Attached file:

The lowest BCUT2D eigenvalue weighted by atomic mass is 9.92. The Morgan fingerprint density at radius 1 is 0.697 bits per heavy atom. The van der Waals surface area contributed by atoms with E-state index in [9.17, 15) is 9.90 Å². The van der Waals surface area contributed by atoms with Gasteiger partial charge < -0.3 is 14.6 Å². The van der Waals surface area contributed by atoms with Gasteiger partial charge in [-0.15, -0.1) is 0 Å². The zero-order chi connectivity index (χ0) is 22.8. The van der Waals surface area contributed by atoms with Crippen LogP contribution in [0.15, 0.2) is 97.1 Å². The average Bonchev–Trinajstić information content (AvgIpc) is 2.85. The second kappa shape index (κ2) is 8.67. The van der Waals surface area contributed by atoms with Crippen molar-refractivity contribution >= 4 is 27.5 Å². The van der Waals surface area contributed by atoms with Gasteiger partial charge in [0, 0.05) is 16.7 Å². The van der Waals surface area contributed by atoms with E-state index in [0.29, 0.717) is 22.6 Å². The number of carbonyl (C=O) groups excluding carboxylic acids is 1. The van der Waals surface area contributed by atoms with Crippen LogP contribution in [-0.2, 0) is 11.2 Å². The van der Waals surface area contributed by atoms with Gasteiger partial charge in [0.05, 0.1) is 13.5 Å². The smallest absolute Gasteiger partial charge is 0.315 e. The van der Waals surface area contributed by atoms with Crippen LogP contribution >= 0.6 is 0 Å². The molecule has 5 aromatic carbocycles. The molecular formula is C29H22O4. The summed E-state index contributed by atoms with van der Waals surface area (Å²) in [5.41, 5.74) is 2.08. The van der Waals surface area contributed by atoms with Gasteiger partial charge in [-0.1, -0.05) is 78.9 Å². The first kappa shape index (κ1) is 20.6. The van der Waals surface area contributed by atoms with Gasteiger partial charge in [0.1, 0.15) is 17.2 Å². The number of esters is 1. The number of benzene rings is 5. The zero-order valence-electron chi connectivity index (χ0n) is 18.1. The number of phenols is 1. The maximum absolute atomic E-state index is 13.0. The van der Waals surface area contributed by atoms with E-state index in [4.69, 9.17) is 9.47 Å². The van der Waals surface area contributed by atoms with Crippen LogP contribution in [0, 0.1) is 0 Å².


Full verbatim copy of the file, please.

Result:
The lowest BCUT2D eigenvalue weighted by atomic mass is 9.92. The Morgan fingerprint density at radius 1 is 0.697 bits per heavy atom. The van der Waals surface area contributed by atoms with E-state index in [9.17, 15) is 9.90 Å². The van der Waals surface area contributed by atoms with Gasteiger partial charge < -0.3 is 14.6 Å². The van der Waals surface area contributed by atoms with Gasteiger partial charge in [-0.15, -0.1) is 0 Å². The zero-order chi connectivity index (χ0) is 22.8. The van der Waals surface area contributed by atoms with Crippen LogP contribution in [0.15, 0.2) is 97.1 Å². The average Bonchev–Trinajstić information content (AvgIpc) is 2.85. The second kappa shape index (κ2) is 8.67. The van der Waals surface area contributed by atoms with Crippen molar-refractivity contribution >= 4 is 27.5 Å². The van der Waals surface area contributed by atoms with Gasteiger partial charge in [0, 0.05) is 16.7 Å². The van der Waals surface area contributed by atoms with E-state index in [0.29, 0.717) is 22.6 Å². The number of carbonyl (C=O) groups excluding carboxylic acids is 1. The van der Waals surface area contributed by atoms with Crippen LogP contribution in [-0.2, 0) is 11.2 Å². The van der Waals surface area contributed by atoms with Gasteiger partial charge in [0.05, 0.1) is 13.5 Å². The smallest absolute Gasteiger partial charge is 0.315 e. The van der Waals surface area contributed by atoms with Crippen LogP contribution >= 0.6 is 0 Å². The molecule has 5 aromatic carbocycles. The molecular formula is C29H22O4. The summed E-state index contributed by atoms with van der Waals surface area (Å²) in [5.41, 5.74) is 2.08. The van der Waals surface area contributed by atoms with Gasteiger partial charge in [-0.1, -0.05) is 78.9 Å². The first kappa shape index (κ1) is 20.6. The van der Waals surface area contributed by atoms with Gasteiger partial charge in [0.1, 0.15) is 17.2 Å². The number of esters is 1. The number of benzene rings is 5. The zero-order valence-electron chi connectivity index (χ0n) is 18.1. The number of phenols is 1. The maximum absolute atomic E-state index is 13.0. The van der Waals surface area contributed by atoms with E-state index in [4.69, 9.17) is 9.47 Å². The van der Waals surface area contributed by atoms with Crippen LogP contribution in [0, 0.1) is 0 Å².